Essex Community Services’ Big Week festival
Helping older people to find things to do post-lockdown, our Big Week event was an amazing success, bringing together more than double the numbers expected in a buzzing atmosphere.
“It was like a scene out of the film Grease — you know, when the Pink Ladies throw their jackets off to dance? She literally took her jacket off, swung it round her head, flung it at her husband and said, ‘I’m going’,” laughed our Essex Services Manager, Julie Bennett, recalling one of her favourite moments of her team’s successful Big Week event in April.
“She’d been standing at the edge, not sure if she wanted to join in. I asked her if she wanted to dance and, 20 minutes later, she’s still on the floor, I’m trying to keep up with her, and she was dancing her heart out. We just really enjoyed it.”
Julie’s dance partner, an older person we work with called Julianna, hadn’t been out for two years. She came away from the event having signed up for four different classes a week.
“I loved the fair and all the activities, especially the dancing. It’s given me confidence to come out and speak to people,” Julianna said.
Julianna isn’t just a happy customer — she’s also the main source of inspiration behind the Big Week.
“Everything we do within the service links back to the individual,” said Julia. “When our caseworkers work with someone, they identify where there’s a gap and ask why there’s a gap. Julianna hadn’t been out for two years. She wanted to go out but didn’t know where to start. The missing link was to show her where to go and how to find things.”
Working with feedback from beneficiaries and colleagues, our Essex caseworker Kate Hardy came up with the idea for the Big Week as a way of helping people like Julianna and others in the same situation.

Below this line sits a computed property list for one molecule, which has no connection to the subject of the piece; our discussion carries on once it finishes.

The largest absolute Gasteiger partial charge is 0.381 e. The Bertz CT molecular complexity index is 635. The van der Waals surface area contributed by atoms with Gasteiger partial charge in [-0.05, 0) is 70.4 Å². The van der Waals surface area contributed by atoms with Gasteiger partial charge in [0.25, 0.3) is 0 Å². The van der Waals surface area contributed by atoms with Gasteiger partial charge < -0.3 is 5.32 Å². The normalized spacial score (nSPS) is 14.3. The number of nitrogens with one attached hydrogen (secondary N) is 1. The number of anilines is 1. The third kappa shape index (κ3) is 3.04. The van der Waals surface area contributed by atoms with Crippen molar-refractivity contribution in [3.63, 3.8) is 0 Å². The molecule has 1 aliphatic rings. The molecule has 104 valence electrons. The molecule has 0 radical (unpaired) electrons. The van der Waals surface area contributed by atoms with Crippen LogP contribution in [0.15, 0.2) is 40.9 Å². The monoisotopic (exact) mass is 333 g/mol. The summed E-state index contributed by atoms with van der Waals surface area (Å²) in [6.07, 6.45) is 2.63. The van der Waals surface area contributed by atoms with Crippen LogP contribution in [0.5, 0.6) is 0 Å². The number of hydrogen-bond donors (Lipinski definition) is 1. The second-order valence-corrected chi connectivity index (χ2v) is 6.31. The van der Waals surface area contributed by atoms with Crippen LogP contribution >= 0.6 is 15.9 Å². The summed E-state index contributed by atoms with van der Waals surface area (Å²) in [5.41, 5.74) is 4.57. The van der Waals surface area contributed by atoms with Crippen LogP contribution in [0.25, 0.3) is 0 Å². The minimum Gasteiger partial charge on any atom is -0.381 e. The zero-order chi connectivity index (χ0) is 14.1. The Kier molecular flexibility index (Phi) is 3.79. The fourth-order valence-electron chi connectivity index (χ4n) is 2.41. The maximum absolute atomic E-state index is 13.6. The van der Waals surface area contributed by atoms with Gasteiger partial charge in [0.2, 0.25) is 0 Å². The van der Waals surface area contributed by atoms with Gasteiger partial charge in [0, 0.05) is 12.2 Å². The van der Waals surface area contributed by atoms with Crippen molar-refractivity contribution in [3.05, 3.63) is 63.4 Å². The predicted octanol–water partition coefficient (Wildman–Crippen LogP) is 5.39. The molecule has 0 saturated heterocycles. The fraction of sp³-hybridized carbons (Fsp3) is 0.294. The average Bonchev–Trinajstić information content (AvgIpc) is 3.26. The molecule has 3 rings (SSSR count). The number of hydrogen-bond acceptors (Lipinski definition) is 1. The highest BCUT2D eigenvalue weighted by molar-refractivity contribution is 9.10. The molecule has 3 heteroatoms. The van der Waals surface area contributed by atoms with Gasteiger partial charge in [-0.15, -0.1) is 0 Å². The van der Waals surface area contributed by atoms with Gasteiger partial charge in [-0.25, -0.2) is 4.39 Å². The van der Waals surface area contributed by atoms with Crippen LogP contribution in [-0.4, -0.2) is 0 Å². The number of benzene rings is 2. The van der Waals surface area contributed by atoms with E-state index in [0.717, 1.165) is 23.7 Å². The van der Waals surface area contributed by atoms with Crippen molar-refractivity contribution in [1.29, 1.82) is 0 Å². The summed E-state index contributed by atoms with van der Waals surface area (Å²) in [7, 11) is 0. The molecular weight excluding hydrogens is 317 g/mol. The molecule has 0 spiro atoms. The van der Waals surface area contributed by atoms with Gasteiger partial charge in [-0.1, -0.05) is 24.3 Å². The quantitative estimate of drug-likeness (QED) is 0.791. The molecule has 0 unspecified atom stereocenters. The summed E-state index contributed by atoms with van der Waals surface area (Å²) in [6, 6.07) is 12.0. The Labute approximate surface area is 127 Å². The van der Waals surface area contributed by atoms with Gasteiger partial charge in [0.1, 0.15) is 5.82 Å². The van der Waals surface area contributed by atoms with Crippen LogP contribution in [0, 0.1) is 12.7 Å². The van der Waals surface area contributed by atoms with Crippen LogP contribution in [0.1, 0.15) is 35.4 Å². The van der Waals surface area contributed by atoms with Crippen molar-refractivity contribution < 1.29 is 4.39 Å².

Kate worked with Colchester Borough Council and 40 organisations to create a week of events, leading up to a day-long festival at the weekend, offering people over the age of 50 the chance to attend workshops and get physical with a focus on sports and movement.
Julie said: “We decided to organise activities that would get people moving and motivated because we know that’s vital to a good quality of life. If you’re active, you feel fitter, healthier and happier.”
Along with a knitting circle and sewing workshops, taster classes in dance, strollercise, bowling and walking football proved popular.
“I think it’s about changing the mindset of what we think about older people,” Julie commented. “There was one 78-year-old woman who told me: ‘I don’t want to go to these clubs with old people sitting round with cups of tea — I’m still climbing mountains and can outrun my grandchildren, so this is such a great event for me.’”
About 250 people turned out for the event, more than double the number we anticipated. “It was truly a joy seeing people from across Essex come together and make new friends,” Kate said, “all while getting active and trying out new hobbies that hopefully many will keep up!”
“These activities were all things that had stopped during lockdown and were only just starting up again,” said Julie. “You just need that little nudge in the right direction and the word spreads — the next thing you know, classes are full again.”